Mitt Romney delivered some searing criticism of Donald Trump's presidential campaign on Friday, hitting the presumptive Republican nominee for his own attacks on Latinos, Muslims and women.
"I simply can't put my name down as someone who voted for principles that suggest racism or xenophobia, misogyny, bigotry, [for someone] who's been vulgar time and time again," Romney, one of the GOP's most vocal Trump critics, told CNN's Wolf Blitzer. "I don't want to be associated with that in any way, shape or form."
Citing Trump's recent racist remarks about U.S. District Judge Gonzalo Curiel, who is handling two lawsuits accusing the for-profit Trump University of fraud, the previous Republican presidential nominee said that even if Trump tones down his rhetoric, he's already revealed his true colors.
"He indicated what he believes in his heart about Mexicans and about race by the comments he made about Judge Curiel, and he may try to distance himself from that, but we know what he believes," Romney said.
He also noted that Trump refused to apologize for his remarks.
"I don't want to see trickle-down racism. I don't want to see a president of the United States saying things which change the character of the generations of Americans that are following. Presidents have an impact on the nature of our nation," Romney said. "And trickle-down racism, trickle-down bigotry, trickle-down misogyny, all these things are extraordinarily dangerous to the heart and character of America."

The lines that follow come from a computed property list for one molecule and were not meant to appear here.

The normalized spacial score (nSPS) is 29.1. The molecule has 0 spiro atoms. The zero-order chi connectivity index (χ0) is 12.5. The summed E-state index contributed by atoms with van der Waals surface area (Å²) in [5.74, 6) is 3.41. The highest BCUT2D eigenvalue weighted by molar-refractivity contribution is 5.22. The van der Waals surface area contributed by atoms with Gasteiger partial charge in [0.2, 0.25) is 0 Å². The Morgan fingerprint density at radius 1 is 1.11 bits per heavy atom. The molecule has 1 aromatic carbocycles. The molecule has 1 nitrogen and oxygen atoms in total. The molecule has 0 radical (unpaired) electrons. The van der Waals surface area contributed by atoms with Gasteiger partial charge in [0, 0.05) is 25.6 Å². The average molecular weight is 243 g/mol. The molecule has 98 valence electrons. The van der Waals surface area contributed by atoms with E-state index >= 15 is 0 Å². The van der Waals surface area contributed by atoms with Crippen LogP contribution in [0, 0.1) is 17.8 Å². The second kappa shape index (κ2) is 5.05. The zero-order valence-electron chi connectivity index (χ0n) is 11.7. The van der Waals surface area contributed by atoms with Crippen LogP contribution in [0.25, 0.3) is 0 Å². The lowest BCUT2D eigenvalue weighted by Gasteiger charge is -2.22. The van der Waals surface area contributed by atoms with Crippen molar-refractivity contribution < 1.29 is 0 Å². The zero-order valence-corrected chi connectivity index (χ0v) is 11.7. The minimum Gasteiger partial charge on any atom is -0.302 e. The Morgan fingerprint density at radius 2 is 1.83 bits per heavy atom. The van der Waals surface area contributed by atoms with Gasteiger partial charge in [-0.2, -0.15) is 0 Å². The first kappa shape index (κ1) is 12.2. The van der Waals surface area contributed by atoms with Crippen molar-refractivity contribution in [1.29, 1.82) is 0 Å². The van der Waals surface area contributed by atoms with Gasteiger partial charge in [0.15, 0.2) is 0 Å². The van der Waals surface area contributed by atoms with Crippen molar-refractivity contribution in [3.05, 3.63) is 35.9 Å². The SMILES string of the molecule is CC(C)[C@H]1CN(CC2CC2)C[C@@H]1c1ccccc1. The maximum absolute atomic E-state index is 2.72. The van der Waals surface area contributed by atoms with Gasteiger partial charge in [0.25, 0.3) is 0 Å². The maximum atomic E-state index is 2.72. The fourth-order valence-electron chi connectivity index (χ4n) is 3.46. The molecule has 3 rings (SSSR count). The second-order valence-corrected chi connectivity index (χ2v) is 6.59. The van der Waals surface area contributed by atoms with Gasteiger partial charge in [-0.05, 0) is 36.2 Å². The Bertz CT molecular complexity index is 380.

He added, "This is not a matter of just policy. It's more a matter of character and integrity."
Romney declined, however, to criticize his 2012 running mate, House Speaker Paul Ryan (R-Wis.), who has stood by his own endorsement of Trump despite acknowledging the racism of Trump's remarks.
"I wish everybody in the Republican Party had rejected Mr. Trump and chosen someone else," Romney said. "I'm certainly not going to argue with them about their choice."
For his part, he said that he won't be voting for either Trump or Hillary Clinton. When asked if he could support Libertarian candidate Gary Johnson instead, Romney said that was a possibility he would consider.
He has "no intention" of running himself, he said. He believes it's too late to launch a credible third-party campaign.
Trump's remarks on Curiel have provoked immense backlash, even prompting some Republicans to un-endorse the business mogul. The media, too, may be on the edge of a "Murrow moment," ready to confront Trump even as the legendary reporter Edward R. Murrow once took on Sen. Joe McCarthy.